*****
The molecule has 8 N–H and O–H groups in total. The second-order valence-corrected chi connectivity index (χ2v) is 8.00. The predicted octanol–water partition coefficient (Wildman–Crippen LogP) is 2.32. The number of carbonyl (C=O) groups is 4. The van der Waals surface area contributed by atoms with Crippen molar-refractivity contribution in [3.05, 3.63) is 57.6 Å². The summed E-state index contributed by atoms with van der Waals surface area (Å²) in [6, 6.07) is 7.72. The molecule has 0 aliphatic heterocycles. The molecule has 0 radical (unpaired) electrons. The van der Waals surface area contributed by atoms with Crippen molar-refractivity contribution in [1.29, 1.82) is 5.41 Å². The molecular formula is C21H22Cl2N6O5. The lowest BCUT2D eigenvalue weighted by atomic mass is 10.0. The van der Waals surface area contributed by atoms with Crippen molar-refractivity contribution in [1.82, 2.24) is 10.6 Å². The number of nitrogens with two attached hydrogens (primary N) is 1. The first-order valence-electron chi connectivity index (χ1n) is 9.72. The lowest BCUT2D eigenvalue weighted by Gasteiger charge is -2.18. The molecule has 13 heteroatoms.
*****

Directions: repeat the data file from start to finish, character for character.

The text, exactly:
The molecule has 8 N–H and O–H groups in total. The second-order valence-corrected chi connectivity index (χ2v) is 8.00. The predicted octanol–water partition coefficient (Wildman–Crippen LogP) is 2.32. The number of carbonyl (C=O) groups is 4. The van der Waals surface area contributed by atoms with Crippen molar-refractivity contribution in [3.05, 3.63) is 57.6 Å². The summed E-state index contributed by atoms with van der Waals surface area (Å²) in [6, 6.07) is 7.72. The molecule has 0 aliphatic heterocycles. The molecule has 0 radical (unpaired) electrons. The van der Waals surface area contributed by atoms with Crippen molar-refractivity contribution in [1.29, 1.82) is 5.41 Å². The molecular formula is C21H22Cl2N6O5. The lowest BCUT2D eigenvalue weighted by atomic mass is 10.0. The van der Waals surface area contributed by atoms with Crippen molar-refractivity contribution in [1.82, 2.24) is 10.6 Å². The number of nitrogens with two attached hydrogens (primary N) is 1. The first-order valence-electron chi connectivity index (χ1n) is 9.72. The lowest BCUT2D eigenvalue weighted by Gasteiger charge is -2.18. The molecule has 13 heteroatoms.